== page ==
The thing about nations is that they always look different to someone else. I could tell you that America is actually more of a dirty blond with tanned skin. But you could tell me, he's definitely black with a shaved head. You could even tell me America is a woman. The thing is nations represent people. They aren't human. They never have been and they never will be.

There is an echo in there, of an individual of a person who lives apart from the people they represent. But it is an echo. It's a personality borne from years and years of memories, the way a computer might gain a personality if you input it with enough coding. There is an Alfred and he's a geek. He loves superhero comics and is an ardent Trekkie. He works out daily and eats burgers by the tons. You see him running up and down the White House halls. But he is just one facet, one face, of a nation.

That was the face Himaruya saw when he came here to the United States. That is the face he drew and published. But I have seen America slip out of that face as easily as one slips off a shirt or a pair of pants. I have seen him with his boys and girls, in the dust of deserts and against the background of bombs. I have seen him with his boys and girls, in classrooms amongst crayon drawings and half-legible names. I have seen him in cafes and conventions and computer labs and corporate offices.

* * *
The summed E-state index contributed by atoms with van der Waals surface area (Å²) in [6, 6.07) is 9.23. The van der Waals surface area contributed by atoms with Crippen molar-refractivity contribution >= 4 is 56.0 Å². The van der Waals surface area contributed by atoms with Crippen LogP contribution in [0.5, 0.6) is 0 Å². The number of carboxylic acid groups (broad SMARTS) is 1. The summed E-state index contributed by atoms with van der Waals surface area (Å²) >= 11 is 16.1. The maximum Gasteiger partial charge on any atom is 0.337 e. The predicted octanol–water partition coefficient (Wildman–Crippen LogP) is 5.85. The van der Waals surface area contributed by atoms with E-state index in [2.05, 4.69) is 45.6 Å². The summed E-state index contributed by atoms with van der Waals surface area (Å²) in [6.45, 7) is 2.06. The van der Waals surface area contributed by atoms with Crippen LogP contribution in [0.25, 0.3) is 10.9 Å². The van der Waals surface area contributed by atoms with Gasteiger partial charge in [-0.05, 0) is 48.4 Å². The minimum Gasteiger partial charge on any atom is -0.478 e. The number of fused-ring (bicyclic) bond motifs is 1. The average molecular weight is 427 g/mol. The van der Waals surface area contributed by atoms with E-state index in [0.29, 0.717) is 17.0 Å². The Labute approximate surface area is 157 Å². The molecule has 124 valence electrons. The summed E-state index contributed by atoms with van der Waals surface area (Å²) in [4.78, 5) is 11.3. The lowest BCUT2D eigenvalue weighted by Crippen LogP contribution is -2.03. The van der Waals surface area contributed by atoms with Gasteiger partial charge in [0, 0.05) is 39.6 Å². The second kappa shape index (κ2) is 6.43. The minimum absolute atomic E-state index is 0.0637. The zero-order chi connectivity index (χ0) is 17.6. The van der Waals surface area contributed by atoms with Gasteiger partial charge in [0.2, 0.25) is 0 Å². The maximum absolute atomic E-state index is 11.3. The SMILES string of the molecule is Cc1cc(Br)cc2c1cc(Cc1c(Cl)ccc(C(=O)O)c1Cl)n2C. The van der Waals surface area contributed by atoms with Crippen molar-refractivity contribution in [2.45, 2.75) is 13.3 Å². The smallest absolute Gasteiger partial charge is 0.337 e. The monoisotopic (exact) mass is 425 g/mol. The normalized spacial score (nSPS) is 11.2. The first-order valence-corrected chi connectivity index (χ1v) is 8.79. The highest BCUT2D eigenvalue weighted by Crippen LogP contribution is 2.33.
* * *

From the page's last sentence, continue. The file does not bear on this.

Because this is what a nation is. He stares out at me through baby blue eyes and dreamer's smile because that is the America I want to see. Because he easily weilds a gun as well as he can a stethoscope. And often, I look at others and I wonder what they see. I wonder if they see youth or age. I wonder if they see him walk in confidence or limp out the door.

The thing about nations is you could've met them. You could've bumped them on the street, waited in line behind them in a grocery store, or sat with them on the bus. The thing about nations is you would never give them a second glance. They are as normal as the scenery, at home in a train station as they are in the Oval Office. They belong you see and why wouldn't they? You live in their bones, in their blood, in the breath between each pulse. You could very well look at them and see your face staring right back. For you are theirs as much as they are yours.

The thing about nations is they are everyone and no one all at once. You could've met them, you probably already have. You just didn't know.

Author's note:

I once asked America what he saw when he met up with other nations. If nations shifted shape and skin with every unique view, what form would nations see? Nations are compromised of millions of unique views and countless varying opinions. How would they see each other? What do nations see?

And America just smiled and told me.